Posted by Tim on August 6th, 2012
I’ve had occasion in recent months to talk to several people about the stress caused by living in an urban environment. While some of us thrive on the life, energy and dynamism of a city, many of us feel drained and stressed by the challenges of living in a densely populated area. Most of the people I have spoken to about this live in the bustling, booming megacities of the developing world, and find that they cannot cope easily with the combination of heat, pollution, congestion and noise. Cities like Manila, Bangkok and Mumbai teem with life and death, and all the messiness that goes with both.
So in a world where it can take you half the day to get from one side of town to the other, where the heat means that you have to sleep with the windows open for ventilation but the noise of traffic and barking dogs keeps you awake, where the water supply is at best intermittent and the sewerage worse, how can we keep our sanity?
The first thing we need is a sense of calling. If we live in a city and hate it, if just being there lowers our spirits and raises our blood pressure, we need to consider carefully if we’re in the right place. Has God called us to live in a place we loathe? If it’s not a natural fit, we might be better off serving Him somewhere else, say in a smaller town up country. Can the things that took us there be changed? Is there now an acceptable standard of schooling in other towns which wasn’t there when we moved in? Can more of our office work be done remotely? Have road, rail or air connections improved? But if we are convinced that we are where God has called us to be, then we need to develop a strategy to help us cope.
If it’s a struggle for us to live in the place we’re called to, like for everything else we need to receive grace. God knows and understands the challenges. We need daily, maybe even hourly, to ask him to give us the resources we need to help us cope. We need to pray for patience, tranquillity, a forgiving spirit, and the grace to practise the presence of God in the most unexpected situations. God is already in the slums, the traffic jams, the markets and the immigration offices – we just need to meet up with him there.
Practical strategies for coping with the stress of living in a city include:
Find people you enjoy being with. One of the delights of a city is that it is full of people. While they may be the ones we squash up with on the bus or sit next to in traffic jams, there are also many people with whom we can form vibrant and stimulating relationships. Make connections – in churches, shops, offices and clubs – so that you can be glad you have so many good friends around you.
Find places you enjoy going to. These can be malls, restaurants, cinemas, museums or art galleries. They’re usually air-conditioned and often have a sense of calm about them. Nice things happen there. There’s no hustle and bustle in a museum, just silence and beauty. Meditating on a work of art, treating yourself to an ice cream or enjoying a movie can provide a quick getaway from it all.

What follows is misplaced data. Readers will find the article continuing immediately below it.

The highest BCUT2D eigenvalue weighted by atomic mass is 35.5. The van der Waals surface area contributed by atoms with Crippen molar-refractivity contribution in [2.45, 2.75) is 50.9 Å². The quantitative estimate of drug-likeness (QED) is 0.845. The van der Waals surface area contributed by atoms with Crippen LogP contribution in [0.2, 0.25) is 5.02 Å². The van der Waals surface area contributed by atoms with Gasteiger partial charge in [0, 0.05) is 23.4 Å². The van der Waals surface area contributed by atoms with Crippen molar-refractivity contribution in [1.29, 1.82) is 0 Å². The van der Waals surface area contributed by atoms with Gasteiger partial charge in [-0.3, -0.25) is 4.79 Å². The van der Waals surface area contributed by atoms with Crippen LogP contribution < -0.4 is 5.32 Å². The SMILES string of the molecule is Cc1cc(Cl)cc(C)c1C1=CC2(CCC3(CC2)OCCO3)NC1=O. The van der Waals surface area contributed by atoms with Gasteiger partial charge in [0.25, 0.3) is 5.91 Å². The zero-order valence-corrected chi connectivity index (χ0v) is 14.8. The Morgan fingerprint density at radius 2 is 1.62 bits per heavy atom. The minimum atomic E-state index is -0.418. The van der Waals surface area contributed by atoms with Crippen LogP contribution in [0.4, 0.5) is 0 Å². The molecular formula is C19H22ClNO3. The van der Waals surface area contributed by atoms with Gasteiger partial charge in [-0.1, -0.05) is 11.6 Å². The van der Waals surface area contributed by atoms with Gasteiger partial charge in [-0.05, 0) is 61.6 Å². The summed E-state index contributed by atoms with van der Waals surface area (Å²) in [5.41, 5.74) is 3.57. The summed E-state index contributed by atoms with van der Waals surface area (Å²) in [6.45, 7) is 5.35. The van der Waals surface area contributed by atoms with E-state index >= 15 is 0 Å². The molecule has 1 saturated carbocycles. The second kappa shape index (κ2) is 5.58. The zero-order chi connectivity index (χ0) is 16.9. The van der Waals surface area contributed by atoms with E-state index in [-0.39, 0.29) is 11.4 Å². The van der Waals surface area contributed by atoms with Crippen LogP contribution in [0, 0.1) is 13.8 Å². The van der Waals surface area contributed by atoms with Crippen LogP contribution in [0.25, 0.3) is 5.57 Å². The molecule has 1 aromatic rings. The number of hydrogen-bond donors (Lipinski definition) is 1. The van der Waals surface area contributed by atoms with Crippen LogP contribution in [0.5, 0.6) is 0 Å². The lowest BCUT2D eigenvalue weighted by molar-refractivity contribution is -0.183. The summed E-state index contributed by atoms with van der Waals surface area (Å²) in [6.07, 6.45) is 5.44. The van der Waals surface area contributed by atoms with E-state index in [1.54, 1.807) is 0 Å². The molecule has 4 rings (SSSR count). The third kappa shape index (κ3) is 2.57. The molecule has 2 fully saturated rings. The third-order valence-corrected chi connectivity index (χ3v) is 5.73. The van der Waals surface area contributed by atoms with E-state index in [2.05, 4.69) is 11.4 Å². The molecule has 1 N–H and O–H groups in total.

Find places you can take refuge. Sometimes, to relieve the stress, you just need to get away. This can be as little as just taking an hour out. For example, drop into a smart hotel for a cup of tea in the midst of a busy day at government offices. Break up a hot and tiring bus journey by taking five minutes to enjoy a local park as you change buses. Visit a country club. A round of golf, a dip in a pool or just relaxing in a pleasant environment can help. Or, for a longer getaway, go for a short break. Many mission agencies run holiday homes which are also available to outsiders. In many countries there are Christian retreat centres where you can enjoy peace and quiet for a few days, recharge your batteries and listen to God. If all else fails, find a small guest house or a cheap hotel for a weekend break.
Many of these places that I’ve mentioned may not exist in smaller towns in the country where you’re serving, so don’t take them for granted. Recognise that they’re one of the privileges of living in a city which helps offset the challenges that you face there. However, not all of us can afford them, so we also need to find a strategy for finding a refuge in daily life. Here are some tips:
- Ask friends to give you a really good set of headphones for Christmas. They can completely shut out the noise of daily life, and you can relax by listening to your favourite music on them.
- Keep lots of plants in your home so they humidify the air and create beautiful sights and smells.
- Look for beauty in unexpected places, like market stalls.
- If you can’t afford air conditioning, hang a wet towel in front of a fan so you get moist, cool air.
- Keep a bucket with a lily and a goldfish in it instead of having a garden.
- Buy a cheap drink from a supermarket and go and drink it in an air-conditioned mall.
- Get some earplugs and wear them in bed.
- Visit a local beauty spot and drink in the view.
If the stress of living in a city is getting too much for you, don’t suffer in silence. Talk it over with a friend, colleague or church leader, and work out how many of these solutions are practical for you.